Like a riverboat gambler, Arizona Coyotes coach Dave Tippett is keeping his hand close to the vest. With the wisdom and acumen of those adventurers at the table, Tippett is not tipping his hand on formation of lines or who he would like paired as line mates.
Whether that’s because he’s waiting for opening night to showcase his players or there is a bit more tweaking to do, Tippett said those who play on a particular line in Friday night’s final pre-season game at home against the San Jose Sharks will not necessarily form those line combinations next week. That’s when the Coyotes open their regular season a week from Friday against the Los Angeles Kings in the Staples Center.
About the only breathe of news he gave after practice Thursday in the Gila River Arena was that defensive specialist Boyd Gordon would anchor his fourth line at center. Aside from that, Tippett gave no clue as to the centers and their wingers.
With 26 players in camp and the NHL-mandate cut down to 23 by next Tuesday looming, Tippett told reporters that the final three cuts could influence his eventual line construction. With three goalies still in camp, it’s likely Louis Domingue, who was 1-2-1 with a 2.73 goals against average in seven games last season with Arizona, would be one to go. Speculation then centers on players like Kyle Chipchura, John Scott, Jordan Martinook, Matthias Plachta and defenseman Stefan Elliott as those remaining on the bubble.
While most teams have essentially six top forwards which constitute their offensive, power players, Tippett said, “we have about nine.” That could preclude the Coyotes from generating a sustained offense from predictable players.
Because the Coyotes have that many interchangeable parts, Tippett truly does not know which player may step up on a given night. For that reason, lines which begin the season may last several games, several weeks or simply several shifts.
“For us, we need to find a way to generate more offense, and it’s hard to say who fits with whom right now,” Tippett said. “Any line combination could be the best line that night.”
From a player’s perspective, there is no essential or basic criteria on the science of putting lines together. At the start of last season, Tippett put Antoine Vermette in the middle between captain Shane Doan and left wing Mikkel Boedker. That line was eventually broken and Tippett also had to find wingers for Martin Hanzal’s line after the veteran Czech center was lost in mid- season because of back surgery.
“You look for certain characteristics,” said center Brad Richardson, who signed as a free agent in the offseason. “For me, it’s a player who is easy to play with and likes to talk. Communication is important, and I like guys who talk.”
In making the Coyotes his fourth NHL team after the Avs, Kings and Canucks, Richardson said his reason for putting up a shingle in the desert was the mix of veterans and energy. Citing the leadership of Hanzal and Doan as well as the enthusiasm of Max Domi and Anthony Duclair, Richardson indicated line formation with these kinds of players should result in production.
“I think this team is ready for a big turn,” he added. “I really like the character of guys like (Hanzal and Doan), and that’s why I wanted to come here. I’ve played in this building for a while and saw what Doan, as the captain, does with his team.”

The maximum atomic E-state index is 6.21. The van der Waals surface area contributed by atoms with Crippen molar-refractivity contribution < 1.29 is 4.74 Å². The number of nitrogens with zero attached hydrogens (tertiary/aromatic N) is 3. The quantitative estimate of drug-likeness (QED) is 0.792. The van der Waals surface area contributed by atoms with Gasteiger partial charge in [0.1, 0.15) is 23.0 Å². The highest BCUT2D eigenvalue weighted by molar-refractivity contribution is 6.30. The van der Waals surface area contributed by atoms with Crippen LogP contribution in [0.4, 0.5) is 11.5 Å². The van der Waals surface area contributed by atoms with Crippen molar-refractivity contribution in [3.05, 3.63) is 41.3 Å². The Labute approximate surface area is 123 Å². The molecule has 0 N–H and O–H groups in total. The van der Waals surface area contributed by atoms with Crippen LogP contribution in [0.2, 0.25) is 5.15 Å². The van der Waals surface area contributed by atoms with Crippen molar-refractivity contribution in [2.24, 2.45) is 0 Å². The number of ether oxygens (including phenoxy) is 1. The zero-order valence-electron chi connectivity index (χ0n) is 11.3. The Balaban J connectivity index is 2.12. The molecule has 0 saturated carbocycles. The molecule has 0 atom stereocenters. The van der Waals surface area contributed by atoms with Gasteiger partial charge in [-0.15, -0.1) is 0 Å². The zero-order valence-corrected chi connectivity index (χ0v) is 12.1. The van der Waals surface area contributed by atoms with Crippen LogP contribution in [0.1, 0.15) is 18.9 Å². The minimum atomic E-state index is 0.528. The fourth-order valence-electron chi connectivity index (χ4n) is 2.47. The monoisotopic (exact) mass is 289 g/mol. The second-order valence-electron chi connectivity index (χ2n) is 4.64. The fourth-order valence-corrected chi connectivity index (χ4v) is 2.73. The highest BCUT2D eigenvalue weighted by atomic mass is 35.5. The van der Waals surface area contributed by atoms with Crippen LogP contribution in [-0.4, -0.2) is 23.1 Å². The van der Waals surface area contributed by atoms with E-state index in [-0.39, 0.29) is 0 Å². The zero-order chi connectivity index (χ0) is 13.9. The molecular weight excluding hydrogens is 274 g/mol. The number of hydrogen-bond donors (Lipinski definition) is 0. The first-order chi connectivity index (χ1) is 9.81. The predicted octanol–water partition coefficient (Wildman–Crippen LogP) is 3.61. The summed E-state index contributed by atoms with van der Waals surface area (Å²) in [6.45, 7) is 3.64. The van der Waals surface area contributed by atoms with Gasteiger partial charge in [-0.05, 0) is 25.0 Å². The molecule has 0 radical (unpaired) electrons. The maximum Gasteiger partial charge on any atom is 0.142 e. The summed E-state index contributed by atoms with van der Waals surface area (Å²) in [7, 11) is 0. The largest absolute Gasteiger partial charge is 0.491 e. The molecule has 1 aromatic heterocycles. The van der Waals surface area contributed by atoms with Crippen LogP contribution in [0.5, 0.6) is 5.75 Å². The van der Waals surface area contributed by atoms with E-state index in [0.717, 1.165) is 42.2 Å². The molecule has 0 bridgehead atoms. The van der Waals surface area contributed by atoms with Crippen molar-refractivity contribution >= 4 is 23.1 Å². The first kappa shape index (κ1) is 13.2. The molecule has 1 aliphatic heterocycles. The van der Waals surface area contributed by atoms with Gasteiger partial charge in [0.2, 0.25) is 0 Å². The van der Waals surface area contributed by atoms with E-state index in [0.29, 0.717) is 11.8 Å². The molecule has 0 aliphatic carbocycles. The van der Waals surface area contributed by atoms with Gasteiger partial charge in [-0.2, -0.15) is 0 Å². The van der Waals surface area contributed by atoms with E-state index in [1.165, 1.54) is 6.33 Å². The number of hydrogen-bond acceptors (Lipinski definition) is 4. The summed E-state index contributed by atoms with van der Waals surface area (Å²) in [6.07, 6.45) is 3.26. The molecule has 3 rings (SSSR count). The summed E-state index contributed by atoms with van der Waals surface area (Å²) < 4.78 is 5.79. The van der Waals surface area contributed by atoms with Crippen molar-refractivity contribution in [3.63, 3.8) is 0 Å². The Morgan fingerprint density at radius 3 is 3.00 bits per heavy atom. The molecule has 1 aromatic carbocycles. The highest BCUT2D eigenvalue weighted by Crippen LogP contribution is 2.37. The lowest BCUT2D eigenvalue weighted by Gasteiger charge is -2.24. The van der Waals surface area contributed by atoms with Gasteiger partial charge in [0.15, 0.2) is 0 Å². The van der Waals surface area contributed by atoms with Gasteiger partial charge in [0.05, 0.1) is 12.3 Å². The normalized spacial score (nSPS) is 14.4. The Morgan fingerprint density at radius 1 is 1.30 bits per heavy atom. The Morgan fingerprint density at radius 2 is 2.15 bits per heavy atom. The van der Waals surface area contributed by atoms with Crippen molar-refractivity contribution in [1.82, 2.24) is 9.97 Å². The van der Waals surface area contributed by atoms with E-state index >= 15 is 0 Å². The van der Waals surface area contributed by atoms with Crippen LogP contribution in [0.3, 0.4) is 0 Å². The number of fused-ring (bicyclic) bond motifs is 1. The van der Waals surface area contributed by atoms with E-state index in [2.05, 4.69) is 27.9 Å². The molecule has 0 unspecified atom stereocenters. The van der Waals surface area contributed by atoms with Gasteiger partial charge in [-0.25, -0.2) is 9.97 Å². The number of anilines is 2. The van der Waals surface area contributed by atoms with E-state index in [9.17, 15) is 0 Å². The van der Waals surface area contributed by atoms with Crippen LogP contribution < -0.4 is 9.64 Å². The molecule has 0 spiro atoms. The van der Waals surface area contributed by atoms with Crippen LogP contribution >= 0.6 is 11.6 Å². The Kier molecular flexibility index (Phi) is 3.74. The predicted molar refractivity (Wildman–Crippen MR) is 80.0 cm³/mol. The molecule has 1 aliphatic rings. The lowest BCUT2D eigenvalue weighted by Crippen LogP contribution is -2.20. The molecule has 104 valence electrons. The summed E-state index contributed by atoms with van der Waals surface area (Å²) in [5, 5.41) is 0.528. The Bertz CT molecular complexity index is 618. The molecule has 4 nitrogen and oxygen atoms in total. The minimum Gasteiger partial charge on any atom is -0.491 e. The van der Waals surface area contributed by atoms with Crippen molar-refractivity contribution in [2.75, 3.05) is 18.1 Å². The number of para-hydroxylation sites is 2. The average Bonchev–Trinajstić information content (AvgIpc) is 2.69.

Speculation now abounds and a few pundits are playing coach. Some suggest Hanzal with start in the between Boedker and an undetermined right wing. Tippett said he will not reunite Vermette with Doan and Domi, on the right wing and Duclair on the left side need to find a center.
At best, Tippett said he will hold out several players in the pre-season finale for two reasons. First, some are nursing nagging injuries but more important, Tippett said he wants one more look at players whom he believes remain in the bubble.
Down to the final cut, Dylan Strome, the Coyotes first pick and third overall in this past June’s draft, continues to impress.
While the Coyotes may have a plethora of centers and the probability for Strome, at the start of camp, was a one-way ticket back to juniors, his fortunes have changed.
Strome, an 18-year-old out of Mississauga, Ont., remains on the roster because of his energy, hockey sense and intelligent play. When drafted, critics jumped on Strome for his lack of speed but through camp, he proved a speed skater may not be the most effective skater.
“You could have guys who race down the rink and then keep on going,” said Tippett. “If you have a player who knows how to skate and gets to his appointed spot, that’s the player you want. (Strome) is smart and intelligent and he’s all hockey. Hockey is a game of anticipation and being at the right spot at the right time. That’s where his smart skating comes into play.”
At this point, demotion is not a word in Strome’s vocabulary. Excited by playing at the NHL level and primed to contribute, Strome says he hopes to be in the line-up next Friday. That’s when the Coyotes open their season against the L. A. Kings in the Staples Center. Not to temper his enthusiasm but the Coyotes are right back home the next night to commence their Gila River Arena season with Sidney Crosby and the Penguins.
“Just continue what I’ve been doing,” Strome said after practice on Thursday. “They wanted to see what I have and I think I’ve given that to them. I’ve found there is a fine line between being good and okay. If you’re okay, you don’t last around here for very long.”
If Strome survives the final cut, the Coyotes could benefit from his rapid rise. Though Strome was of the best players in junior hockey a year ago, he is the first recognize that reality of his career remains in the rare view mirror. At the very least, Strome continues to raise the level of his game and counter critics.